Sidebar to the article The Importance of Diversity and Inclusion in the Forensic Sciences, by Iris R. Wagstaff and Gerald LaPorte, published in NIJ Journal issue no. 279.
There are several reasons for the underrepresentation of women and racial and ethnic minorities in STEM majors and occupations. These reasons vary based on educational level, scientific discipline, and stage within the STEM pipeline. This lack of representation is not due to lack of ability or interest. Instead, it is primarily due to discouragement at every juncture along the educational and career development pathway, as documented in a 2010 survey conducted by the Bayer Corporation.
At the K-12 level, it is in the form of teachers who discourage students from diverse backgrounds on the basis of preconceptions and implicit bias. Students at this level are also discouraged by negative stereotypes and images in printed media and textbooks that exclude them and make them feel like they are not worthy of scientific pursuits. At the undergraduate and graduate levels, discouragement comes from faculty who act as gatekeepers, and hostile department and campus cultures that lead to feelings of inadequacy and loneliness, which are described by the “solo status” and “imposter syndrome” constructs. At the professional level, the discouragement is from the often hostile culture in the workplace, particularly in the physical sciences and engineering.
Women of color in STEM are significantly affected, as documented in the report The Double Bind: The Price of Being a Minority Woman in Science. Moreover, since STEM professions often pay more than non-STEM-related jobs, the STEM enterprise is viewed as a means of economic parity for many students who are not only underrepresented in STEM but are also of low socioeconomic status. Coupled with the fact that many minority and low-income students come from school districts with inadequate science education resources that limit their future aspirations, these students often become discouraged from scientific pursuits. This leads to a limited pool of STEM talent from which the forensic sciences can draw to solve criminal justice problems.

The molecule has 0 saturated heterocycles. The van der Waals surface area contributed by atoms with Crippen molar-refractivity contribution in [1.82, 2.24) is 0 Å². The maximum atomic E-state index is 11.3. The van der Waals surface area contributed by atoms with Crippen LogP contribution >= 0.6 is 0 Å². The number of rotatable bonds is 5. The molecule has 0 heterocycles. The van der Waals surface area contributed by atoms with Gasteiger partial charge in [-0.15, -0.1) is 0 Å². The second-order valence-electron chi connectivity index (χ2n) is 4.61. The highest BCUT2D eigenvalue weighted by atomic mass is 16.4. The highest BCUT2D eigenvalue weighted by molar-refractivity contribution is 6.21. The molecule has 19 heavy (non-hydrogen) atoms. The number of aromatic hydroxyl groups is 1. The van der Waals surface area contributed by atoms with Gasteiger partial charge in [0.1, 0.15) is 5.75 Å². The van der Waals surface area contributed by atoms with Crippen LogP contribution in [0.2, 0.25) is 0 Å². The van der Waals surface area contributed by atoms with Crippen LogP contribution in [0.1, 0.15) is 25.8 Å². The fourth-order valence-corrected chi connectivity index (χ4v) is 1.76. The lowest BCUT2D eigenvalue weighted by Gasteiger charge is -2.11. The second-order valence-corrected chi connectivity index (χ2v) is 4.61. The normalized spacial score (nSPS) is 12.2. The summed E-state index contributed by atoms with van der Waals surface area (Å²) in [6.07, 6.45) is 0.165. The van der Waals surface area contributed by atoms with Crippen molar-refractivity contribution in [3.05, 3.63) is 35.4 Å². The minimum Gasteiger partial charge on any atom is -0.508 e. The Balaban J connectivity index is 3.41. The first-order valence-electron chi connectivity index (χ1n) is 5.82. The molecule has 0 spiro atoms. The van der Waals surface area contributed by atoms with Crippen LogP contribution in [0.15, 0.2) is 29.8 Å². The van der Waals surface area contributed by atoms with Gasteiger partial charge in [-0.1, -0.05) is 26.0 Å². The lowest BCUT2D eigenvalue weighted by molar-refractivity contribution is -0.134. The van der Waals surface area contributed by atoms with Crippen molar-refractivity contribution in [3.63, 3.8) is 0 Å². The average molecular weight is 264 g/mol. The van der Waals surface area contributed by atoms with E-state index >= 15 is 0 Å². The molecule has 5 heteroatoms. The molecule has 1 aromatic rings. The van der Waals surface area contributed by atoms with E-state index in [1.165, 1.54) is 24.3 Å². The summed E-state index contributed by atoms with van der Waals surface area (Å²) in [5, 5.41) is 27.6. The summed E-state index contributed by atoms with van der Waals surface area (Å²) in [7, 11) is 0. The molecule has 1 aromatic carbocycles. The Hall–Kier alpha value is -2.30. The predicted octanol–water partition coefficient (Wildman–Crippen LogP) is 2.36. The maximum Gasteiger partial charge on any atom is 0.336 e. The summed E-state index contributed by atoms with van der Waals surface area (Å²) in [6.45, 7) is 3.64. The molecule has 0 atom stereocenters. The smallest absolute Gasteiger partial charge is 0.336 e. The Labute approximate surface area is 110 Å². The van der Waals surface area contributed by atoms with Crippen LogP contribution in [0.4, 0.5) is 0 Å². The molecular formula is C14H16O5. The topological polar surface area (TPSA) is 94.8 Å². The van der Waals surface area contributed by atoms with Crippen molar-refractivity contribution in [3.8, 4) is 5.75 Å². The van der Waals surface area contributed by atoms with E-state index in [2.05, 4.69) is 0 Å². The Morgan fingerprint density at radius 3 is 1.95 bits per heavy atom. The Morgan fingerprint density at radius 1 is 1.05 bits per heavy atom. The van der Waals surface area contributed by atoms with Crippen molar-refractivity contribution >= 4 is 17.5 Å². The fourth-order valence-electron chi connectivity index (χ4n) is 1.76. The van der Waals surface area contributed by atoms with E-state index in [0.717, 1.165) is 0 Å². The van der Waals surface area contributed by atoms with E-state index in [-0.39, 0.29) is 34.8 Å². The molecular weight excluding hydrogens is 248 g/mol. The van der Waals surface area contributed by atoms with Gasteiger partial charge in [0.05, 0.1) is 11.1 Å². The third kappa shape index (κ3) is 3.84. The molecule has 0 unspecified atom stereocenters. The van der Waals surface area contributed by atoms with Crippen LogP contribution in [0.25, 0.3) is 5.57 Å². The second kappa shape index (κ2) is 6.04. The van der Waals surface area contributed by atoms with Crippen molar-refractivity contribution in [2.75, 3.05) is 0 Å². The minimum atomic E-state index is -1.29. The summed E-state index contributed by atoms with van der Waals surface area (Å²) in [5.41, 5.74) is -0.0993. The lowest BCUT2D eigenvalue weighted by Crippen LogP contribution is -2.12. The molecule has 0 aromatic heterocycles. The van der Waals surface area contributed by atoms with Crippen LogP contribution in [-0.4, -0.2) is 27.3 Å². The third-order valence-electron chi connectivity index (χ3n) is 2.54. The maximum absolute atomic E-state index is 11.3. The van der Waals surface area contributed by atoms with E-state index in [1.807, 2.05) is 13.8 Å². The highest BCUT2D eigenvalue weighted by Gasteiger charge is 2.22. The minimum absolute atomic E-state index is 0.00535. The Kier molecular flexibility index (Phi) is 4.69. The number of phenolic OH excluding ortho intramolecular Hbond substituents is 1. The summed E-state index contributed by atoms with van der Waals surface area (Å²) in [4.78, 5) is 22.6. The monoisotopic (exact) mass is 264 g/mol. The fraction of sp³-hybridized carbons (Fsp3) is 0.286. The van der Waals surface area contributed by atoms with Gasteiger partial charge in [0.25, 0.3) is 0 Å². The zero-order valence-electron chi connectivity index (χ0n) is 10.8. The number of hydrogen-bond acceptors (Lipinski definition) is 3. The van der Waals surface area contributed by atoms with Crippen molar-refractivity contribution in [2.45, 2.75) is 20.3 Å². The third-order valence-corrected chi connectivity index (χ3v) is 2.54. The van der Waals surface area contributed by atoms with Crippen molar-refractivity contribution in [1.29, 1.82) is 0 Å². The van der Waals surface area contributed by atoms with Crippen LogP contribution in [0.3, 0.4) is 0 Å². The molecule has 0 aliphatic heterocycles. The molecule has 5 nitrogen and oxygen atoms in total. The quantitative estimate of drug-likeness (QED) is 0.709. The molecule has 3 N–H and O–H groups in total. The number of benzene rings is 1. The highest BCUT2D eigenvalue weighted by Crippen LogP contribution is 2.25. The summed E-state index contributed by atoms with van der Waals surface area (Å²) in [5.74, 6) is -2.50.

About This Article
This article was published as part of NIJ Journal issue number 270, published April 2018, as a sidebar to the article The Importance of Diversity and Inclusion in the Forensic Sciences, by Iris R. Wagstaff and Gerald LaPorte.
[note 1]National Academy of Engineering, and Institute of Medicine, Expanding Underrepresented Minority Participation: America's Science and Technology Talent at the Crossroads (Washington, DC: The National Academies Press, 2011). doi:10.17226/12984.
[note 2] Bayer Corporation, Bayer Facts of Science Education XIV: Female and Minority Chemists and Chemical Engineers Speak about Diversity and Underrepresentation in STEM (2010).
[note 3] Bayer Corporation, U.S. Women and Minority Scientists Discouraged from Pursuing STEM Careers, National Survey Shows (2010), Press release, Bayer Facts of Science Education.
[note 4] Bayer Corporation, “Bayer Facts of Science Education XV: A View from the Gatekeepers — STEM Department Chairs at America’s Top 200 Research Universities on Female and Underrepresented Minority Undergraduate STEM Students,” Journal of Science Education and Technology 21 no. 3 (2012): 317-324, doi:10.1007/s10956-012-9364-1; Catherine Good, Aneeta Rattan, and Carol S. Dweck, “Why Do Women Opt Out? Sense of Belonging and Women's Representation in Mathematics,” Journal of Personality and Social Psychology 102 (2012): 700-717. doi:10.1037/a0026659.
[note 5] Bayer Corporation, Bayer Facts of Science Education XIV: Female and Minority Chemists and Chemical Engineers Speak about Diversity and Underrepresentation in STEM (2010).
[note 6] Shirley Mahaley Malcom, Paula Quick Hall, and Janet Welsh Brown, The Double Bind: The Price of Being a Minority Woman in Science (Washington, DC: American Association for the Advancement of Science, 1976).
[note 7] Anthony Carnevale, Jeff Strohl, and Michele Melton, What’s It Worth? The Economic Value of College Majors (Washington, DC: Georgetown University Center on Education and the Workforce, 2011).